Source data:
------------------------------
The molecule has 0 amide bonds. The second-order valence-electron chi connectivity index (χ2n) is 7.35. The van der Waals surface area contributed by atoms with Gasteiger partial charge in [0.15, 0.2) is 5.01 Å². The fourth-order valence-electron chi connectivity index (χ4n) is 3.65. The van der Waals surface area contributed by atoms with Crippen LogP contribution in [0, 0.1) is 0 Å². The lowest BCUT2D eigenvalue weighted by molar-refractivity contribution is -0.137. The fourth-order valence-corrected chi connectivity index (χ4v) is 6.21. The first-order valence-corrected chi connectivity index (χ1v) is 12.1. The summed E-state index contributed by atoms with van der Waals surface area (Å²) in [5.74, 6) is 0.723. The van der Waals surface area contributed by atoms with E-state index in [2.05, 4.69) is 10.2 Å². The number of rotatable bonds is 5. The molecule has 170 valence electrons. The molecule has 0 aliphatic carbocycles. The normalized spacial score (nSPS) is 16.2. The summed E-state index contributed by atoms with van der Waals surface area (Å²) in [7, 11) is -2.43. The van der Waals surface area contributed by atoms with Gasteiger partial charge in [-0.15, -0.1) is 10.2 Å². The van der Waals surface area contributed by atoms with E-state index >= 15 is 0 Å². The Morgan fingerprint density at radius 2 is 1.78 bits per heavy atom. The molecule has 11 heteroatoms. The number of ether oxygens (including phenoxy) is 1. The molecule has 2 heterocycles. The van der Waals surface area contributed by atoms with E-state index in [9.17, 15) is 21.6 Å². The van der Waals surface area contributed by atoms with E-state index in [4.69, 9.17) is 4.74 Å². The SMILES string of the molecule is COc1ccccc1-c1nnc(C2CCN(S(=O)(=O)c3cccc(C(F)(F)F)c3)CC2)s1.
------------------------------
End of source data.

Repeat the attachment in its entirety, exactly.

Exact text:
The molecule has 0 amide bonds. The second-order valence-electron chi connectivity index (χ2n) is 7.35. The van der Waals surface area contributed by atoms with Gasteiger partial charge in [0.15, 0.2) is 5.01 Å². The fourth-order valence-electron chi connectivity index (χ4n) is 3.65. The van der Waals surface area contributed by atoms with Crippen LogP contribution in [0, 0.1) is 0 Å². The lowest BCUT2D eigenvalue weighted by molar-refractivity contribution is -0.137. The fourth-order valence-corrected chi connectivity index (χ4v) is 6.21. The first-order valence-corrected chi connectivity index (χ1v) is 12.1. The summed E-state index contributed by atoms with van der Waals surface area (Å²) in [5.74, 6) is 0.723. The van der Waals surface area contributed by atoms with E-state index in [2.05, 4.69) is 10.2 Å². The number of rotatable bonds is 5. The molecule has 170 valence electrons. The molecule has 0 aliphatic carbocycles. The normalized spacial score (nSPS) is 16.2. The summed E-state index contributed by atoms with van der Waals surface area (Å²) in [7, 11) is -2.43. The van der Waals surface area contributed by atoms with Gasteiger partial charge in [-0.15, -0.1) is 10.2 Å². The van der Waals surface area contributed by atoms with E-state index >= 15 is 0 Å². The Morgan fingerprint density at radius 2 is 1.78 bits per heavy atom. The molecule has 11 heteroatoms. The number of ether oxygens (including phenoxy) is 1. The molecule has 2 heterocycles. The van der Waals surface area contributed by atoms with E-state index in [9.17, 15) is 21.6 Å². The van der Waals surface area contributed by atoms with E-state index in [4.69, 9.17) is 4.74 Å². The SMILES string of the molecule is COc1ccccc1-c1nnc(C2CCN(S(=O)(=O)c3cccc(C(F)(F)F)c3)CC2)s1.